The Pulse Committee presents “Why I Went Into Nursing,” an installment of interviews with faculty within Excelsior’s School of Nursing. The purpose of these interviews is to provide students with a more unique, personal view of “who’s who” in the School.
Why I Went Into Nursing: Mary Lee Pollard, PhD, RN, CNE
- Share with us why you became a nurse.
I worked in a nursing home in high school because it was close to my house and other friends of mine worked there. I enjoyed the work. I entered College as an engineering major and fast realized I didn’t care much for what I thought would be my day-to-day work. I was still a freshman and decided to transfer to the nursing major. I was interested in finding a career with flexibility: the ability to move about and change my work environment.
- Was there something specific that brought you to nursing?
My experience as a nurse’s aid in a nursing home was very satisfying—making a difference in people’s lives. I also worked with people who were in nursing school and their studies sounded very interesting. I also had some wonderful RN role models at that early time in my life when I was making the decision to become a nurse.
- What has made you stay?
There really hasn’t been a single day when I have gone to work regretting my pursuit of nursing as a career or the position where I was working at the time. There are days when I anticipate challenges that I know will be difficult, but I would never say that I wished I worked somewhere else. I enjoy the gratification of making a difference in an individual patient’s, a family’s, or a student’s life or situation.
- When did you decide to continue with your education?
I was encouraged to continue with my education when I was in my senior year of my undergraduate program. My professor for professional socialization was the president of ANA and she, along with my faculty advisor, made it clear that I was expected to continue my education. In fact, I took a graduate level stats class as a logic requirement in my senior year. I was also inducted into Sigma Theta Tau International and our induction speaker encouraged us to continue.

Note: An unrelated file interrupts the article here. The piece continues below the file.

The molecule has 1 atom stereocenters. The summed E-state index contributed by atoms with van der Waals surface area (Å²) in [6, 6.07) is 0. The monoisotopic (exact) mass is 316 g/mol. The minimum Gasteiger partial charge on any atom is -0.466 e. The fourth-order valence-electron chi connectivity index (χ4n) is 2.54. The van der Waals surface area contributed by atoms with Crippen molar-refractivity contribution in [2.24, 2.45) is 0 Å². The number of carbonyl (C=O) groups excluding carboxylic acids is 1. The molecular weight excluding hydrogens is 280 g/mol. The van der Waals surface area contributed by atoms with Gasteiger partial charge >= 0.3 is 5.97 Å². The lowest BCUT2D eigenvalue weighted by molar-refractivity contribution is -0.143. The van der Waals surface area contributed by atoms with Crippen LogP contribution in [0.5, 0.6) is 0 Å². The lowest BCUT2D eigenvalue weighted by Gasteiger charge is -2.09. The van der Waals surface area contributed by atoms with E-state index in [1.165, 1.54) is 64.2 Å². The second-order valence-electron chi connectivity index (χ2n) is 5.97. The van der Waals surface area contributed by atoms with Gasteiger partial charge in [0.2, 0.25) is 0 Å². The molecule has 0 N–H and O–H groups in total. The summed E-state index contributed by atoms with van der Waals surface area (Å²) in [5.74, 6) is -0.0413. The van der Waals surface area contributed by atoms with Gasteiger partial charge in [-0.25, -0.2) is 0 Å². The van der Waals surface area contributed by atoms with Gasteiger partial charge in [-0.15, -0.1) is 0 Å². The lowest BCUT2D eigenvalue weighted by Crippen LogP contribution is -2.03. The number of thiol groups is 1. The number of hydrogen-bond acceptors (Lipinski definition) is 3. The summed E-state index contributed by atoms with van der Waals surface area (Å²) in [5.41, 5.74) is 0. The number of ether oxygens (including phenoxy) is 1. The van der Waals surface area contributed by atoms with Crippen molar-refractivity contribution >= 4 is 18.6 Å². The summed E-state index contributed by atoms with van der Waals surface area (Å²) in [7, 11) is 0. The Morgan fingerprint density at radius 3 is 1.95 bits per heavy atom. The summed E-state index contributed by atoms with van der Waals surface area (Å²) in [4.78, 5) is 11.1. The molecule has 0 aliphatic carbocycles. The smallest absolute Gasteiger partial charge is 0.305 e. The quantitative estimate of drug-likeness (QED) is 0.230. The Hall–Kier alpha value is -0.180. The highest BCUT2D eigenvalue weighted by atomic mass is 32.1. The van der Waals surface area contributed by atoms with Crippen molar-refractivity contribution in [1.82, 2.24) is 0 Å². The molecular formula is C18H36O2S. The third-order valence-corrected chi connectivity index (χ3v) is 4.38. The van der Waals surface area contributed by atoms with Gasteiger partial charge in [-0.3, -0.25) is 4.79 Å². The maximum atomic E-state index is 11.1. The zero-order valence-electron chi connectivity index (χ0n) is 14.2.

- Was there a reason you decided to continue your degree?
I was working 3-11 and found I was sleeping late every day, going to work, going out after work…I decided to take advantage of the tuition assistance benefits offered by my employer and slowly earned my MS. I was working as a staff nurse and then took a position at the hospital based SON to cover for someone on sabbatical to finish their masters. I was offered a position and stayed with the school when my temporary role was completed. Later I took advantage of the tuition assistance program again and started my doctorate.
- What advice would you give to a nurse newer to the profession?
Don’t limit yourself. If you aren’t happy in the clinical area or institution where you are working, explore other possibilities. Find a mentor or someone whose practice and professionalism you emulate. Don’t cut corners or develop bad habits.
- What has surprised you most about working in nursing/ nursing education?
When I left a single purpose institution for a college environment, I was surprised by how much more advanced nursing as a discipline was in establishing learning outcomes and in evaluating student learning.
- What do you find most challenging about nursing/ nursing education?
The ever-evolving science of nursing. It is difficult to keep up with the innovations in clinical practice. I volunteered for 15 years in a free clinic that closed with the passage of the affordable care act. I am far removed from patient care at this point in time. I also recognize a need to rectify the situation.
- What might someone be surprised to know about you?
One thing that is interesting to note: there are no nurses in my family. I played the clarinet from fourth grade to my sophomore year in college, including in my high school competition marching band and in the Syracuse University Marching Band.